I’m thinking steel pipes, something with a fixed structure designed to stay in place or I’m thinking something written down, mapped out – some register, all rows and columns and categories. A system on paper has no blurs or smudges; it is clearly structured.
However, what if I put another word before? And, say, if I insert the word “love” for example? What if I said I want a loving education system in Ireland? Does that sound like an oxymoron? Well, it shouldn’t.
The great thing about love is that it is both fixed and flexible. It is designed to follow the hesitations and complexities of our lives, but it is also constant.
What a wonderful starting point that would be for our education system — to have something at its center that is both responsive and resolute.
And love is simple. As my school’s guidance counselor says, it’s about creating “easy places to land” for young people, rather than supporting hard-to-manage places.
I went to see the Kenneth Branagh moviethis week with my sixth year, to celebrate the end of their fake Leaving Cert exams. In a scene near the start of the film, young protagonist Buddy watches wide-eyed as his teacher arranges the children to reflect their most recent exam results. Top marks to the front. Bottom marks on the back.
Buddy, wanting to sit next to his sweetheart upstairs, asks his grandfather to help him with math.
The teacher in the scene represents a system. It is clear and brutal. The children in these changing seats absorb all the judgments, equating their self-esteem with their position in this room.
I mentioned the scene to my husband when I got home.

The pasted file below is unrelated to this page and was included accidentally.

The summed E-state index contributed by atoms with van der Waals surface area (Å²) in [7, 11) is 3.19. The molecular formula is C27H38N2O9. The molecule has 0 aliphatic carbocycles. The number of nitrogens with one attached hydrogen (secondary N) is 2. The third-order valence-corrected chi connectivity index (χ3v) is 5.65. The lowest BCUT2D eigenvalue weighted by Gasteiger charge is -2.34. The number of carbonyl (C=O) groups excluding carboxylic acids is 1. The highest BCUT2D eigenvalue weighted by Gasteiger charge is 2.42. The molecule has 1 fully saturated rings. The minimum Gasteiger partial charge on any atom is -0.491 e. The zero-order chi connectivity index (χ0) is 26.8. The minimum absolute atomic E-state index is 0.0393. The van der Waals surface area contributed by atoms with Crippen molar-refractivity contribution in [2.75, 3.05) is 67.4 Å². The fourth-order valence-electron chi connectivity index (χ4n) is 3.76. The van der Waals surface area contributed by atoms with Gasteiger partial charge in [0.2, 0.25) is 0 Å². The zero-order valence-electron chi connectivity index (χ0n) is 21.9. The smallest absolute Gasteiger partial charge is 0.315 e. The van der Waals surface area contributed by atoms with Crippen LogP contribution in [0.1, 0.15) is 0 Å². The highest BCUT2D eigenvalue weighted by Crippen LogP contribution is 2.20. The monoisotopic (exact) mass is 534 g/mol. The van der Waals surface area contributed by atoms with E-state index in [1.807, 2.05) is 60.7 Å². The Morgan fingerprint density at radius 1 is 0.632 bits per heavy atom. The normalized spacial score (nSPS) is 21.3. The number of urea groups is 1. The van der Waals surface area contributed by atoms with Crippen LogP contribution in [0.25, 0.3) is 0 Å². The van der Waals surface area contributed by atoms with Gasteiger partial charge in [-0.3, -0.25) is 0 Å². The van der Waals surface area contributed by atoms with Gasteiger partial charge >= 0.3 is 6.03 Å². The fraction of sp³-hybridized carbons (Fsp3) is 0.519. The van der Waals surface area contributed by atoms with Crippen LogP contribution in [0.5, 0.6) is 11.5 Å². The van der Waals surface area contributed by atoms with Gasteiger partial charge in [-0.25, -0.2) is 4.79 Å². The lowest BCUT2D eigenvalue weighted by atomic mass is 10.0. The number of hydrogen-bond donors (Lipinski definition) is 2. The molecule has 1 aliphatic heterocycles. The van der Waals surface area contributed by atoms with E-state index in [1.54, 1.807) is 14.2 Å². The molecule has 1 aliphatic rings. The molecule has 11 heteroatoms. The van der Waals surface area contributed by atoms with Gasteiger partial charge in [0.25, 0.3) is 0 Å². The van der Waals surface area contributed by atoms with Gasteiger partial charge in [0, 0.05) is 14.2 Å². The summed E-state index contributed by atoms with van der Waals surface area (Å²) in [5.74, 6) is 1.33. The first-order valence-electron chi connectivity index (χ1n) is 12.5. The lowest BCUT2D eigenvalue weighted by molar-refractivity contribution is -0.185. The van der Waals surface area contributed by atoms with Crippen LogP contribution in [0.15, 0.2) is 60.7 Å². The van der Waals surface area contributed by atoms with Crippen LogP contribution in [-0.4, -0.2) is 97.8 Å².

“Oh yes, we would do the same in our chemistry class. Our teacher said we had to face the Leaving Cert and at least by sitting down according to our most recent grades we knew where we stood.
“He said the classroom was like the country. Sometimes he made us sit in silence and look around. He was telling us to think about our own position, how we felt about it, how we could change it or maintain it. He talked a lot about strategies.
My husband’s teacher was right about the Leaving Cert back then, and unfortunately he’s still right about it now.
Its classroom management system mirrors what Leaving Cert does nationally, profiling and categorizing young people based on a restricted set of arbitrarily designed markers. It’s a small system replicating a larger one that we all accept as normal.
However, there is no love in it.
This is a big part of what makes class scenes work in Belfast. Buddy’s pre-teen adoration for the girl up front is full of joy, personality, and vulnerability. His teacher is stone. She is a woman made of steel pipes and lined ledgers.
Discussions about the imminence of a citizens’ assembly on education are getting louder and louder — the voices are piling up. According to a few sources, this should happen next year and could provide us with a real opportunity to challenge and rebuild our system.
I hope this assembly will hold the child — and love — at its center. I certainly hope that this hugely important assembly does not become a scaled down version of our current system, stifling innovation and sentiment, letting us all down.
David Farrell, professor of politics at University College Dublin, believes that we lag behind other countries in the way we run our citizens’ assemblies. He writes this week: “Pathway addiction has set in, with the senior official in one assembly passing the baton and the lessons he has learned to the official leading the next.
This description reminds me of Buddy’s teacher and my husband’s teacher, 30 years apart, passing the same shape stick, doing the same thing, over and over, without thinking or feeling.
I’m bad at meetings. I would probably be the worst person to have at any meeting. However, one thing I would contribute if I could is a giant poster of a red heart. I would hang it on the wall with the words “A Loving System” on top because, really, all we need is love – to begin with at least.
It is the perfect ingredient for our strong and flexible education system.
A loving system would put children at the center of nurturing, giving them the freedom to roam, explore and, in the case of young Buddy, to sit right next to that certain person too.